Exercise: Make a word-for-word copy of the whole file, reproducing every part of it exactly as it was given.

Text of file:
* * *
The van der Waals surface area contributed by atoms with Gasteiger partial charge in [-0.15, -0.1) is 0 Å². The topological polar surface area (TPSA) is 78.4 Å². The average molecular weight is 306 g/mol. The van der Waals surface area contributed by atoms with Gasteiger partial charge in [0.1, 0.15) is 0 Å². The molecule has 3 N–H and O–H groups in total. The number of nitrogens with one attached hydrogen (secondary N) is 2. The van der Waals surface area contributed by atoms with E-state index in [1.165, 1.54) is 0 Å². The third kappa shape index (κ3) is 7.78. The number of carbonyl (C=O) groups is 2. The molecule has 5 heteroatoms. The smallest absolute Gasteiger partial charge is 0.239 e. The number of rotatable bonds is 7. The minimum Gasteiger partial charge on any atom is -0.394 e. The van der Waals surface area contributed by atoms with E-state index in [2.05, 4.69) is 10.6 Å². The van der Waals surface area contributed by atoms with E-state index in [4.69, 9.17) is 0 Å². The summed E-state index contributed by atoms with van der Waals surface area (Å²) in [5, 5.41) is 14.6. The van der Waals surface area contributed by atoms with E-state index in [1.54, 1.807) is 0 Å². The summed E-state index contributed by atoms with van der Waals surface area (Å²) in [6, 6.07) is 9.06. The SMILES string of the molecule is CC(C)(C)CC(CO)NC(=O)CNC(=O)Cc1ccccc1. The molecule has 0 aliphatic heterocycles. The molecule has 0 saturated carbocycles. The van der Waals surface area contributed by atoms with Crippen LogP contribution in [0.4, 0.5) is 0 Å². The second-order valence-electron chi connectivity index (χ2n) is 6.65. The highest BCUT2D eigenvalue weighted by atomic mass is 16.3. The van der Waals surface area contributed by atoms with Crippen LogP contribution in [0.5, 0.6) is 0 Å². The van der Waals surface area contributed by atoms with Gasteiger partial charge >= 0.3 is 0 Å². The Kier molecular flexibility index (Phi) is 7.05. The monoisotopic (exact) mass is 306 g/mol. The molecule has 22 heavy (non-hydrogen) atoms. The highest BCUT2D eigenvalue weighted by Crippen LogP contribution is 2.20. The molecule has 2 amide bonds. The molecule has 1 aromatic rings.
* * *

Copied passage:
The van der Waals surface area contributed by atoms with Gasteiger partial charge in [-0.15, -0.1) is 0 Å². The topological polar surface area (TPSA) is 78.4 Å². The average molecular weight is 306 g/mol. The van der Waals surface area contributed by atoms with Gasteiger partial charge in [0.1, 0.15) is 0 Å². The molecule has 3 N–H and O–H groups in total. The number of nitrogens with one attached hydrogen (secondary N) is 2. The van der Waals surface area contributed by atoms with E-state index in [1.165, 1.54) is 0 Å². The third kappa shape index (κ3) is 7.78. The number of carbonyl (C=O) groups is 2. The molecule has 5 heteroatoms. The smallest absolute Gasteiger partial charge is 0.239 e. The number of rotatable bonds is 7. The minimum Gasteiger partial charge on any atom is -0.394 e. The van der Waals surface area contributed by atoms with E-state index in [2.05, 4.69) is 10.6 Å². The van der Waals surface area contributed by atoms with E-state index in [4.69, 9.17) is 0 Å². The summed E-state index contributed by atoms with van der Waals surface area (Å²) in [5, 5.41) is 14.6. The van der Waals surface area contributed by atoms with E-state index in [1.54, 1.807) is 0 Å². The summed E-state index contributed by atoms with van der Waals surface area (Å²) in [6, 6.07) is 9.06. The SMILES string of the molecule is CC(C)(C)CC(CO)NC(=O)CNC(=O)Cc1ccccc1. The molecule has 0 aliphatic heterocycles. The molecule has 0 saturated carbocycles. The van der Waals surface area contributed by atoms with Crippen LogP contribution in [0.4, 0.5) is 0 Å². The second-order valence-electron chi connectivity index (χ2n) is 6.65. The highest BCUT2D eigenvalue weighted by atomic mass is 16.3. The van der Waals surface area contributed by atoms with Crippen LogP contribution in [0.5, 0.6) is 0 Å². The van der Waals surface area contributed by atoms with Gasteiger partial charge >= 0.3 is 0 Å². The Kier molecular flexibility index (Phi) is 7.05. The monoisotopic (exact) mass is 306 g/mol. The molecule has 22 heavy (non-hydrogen) atoms. The highest BCUT2D eigenvalue weighted by Crippen LogP contribution is 2.20. The molecule has 2 amide bonds. The molecule has 1 aromatic rings.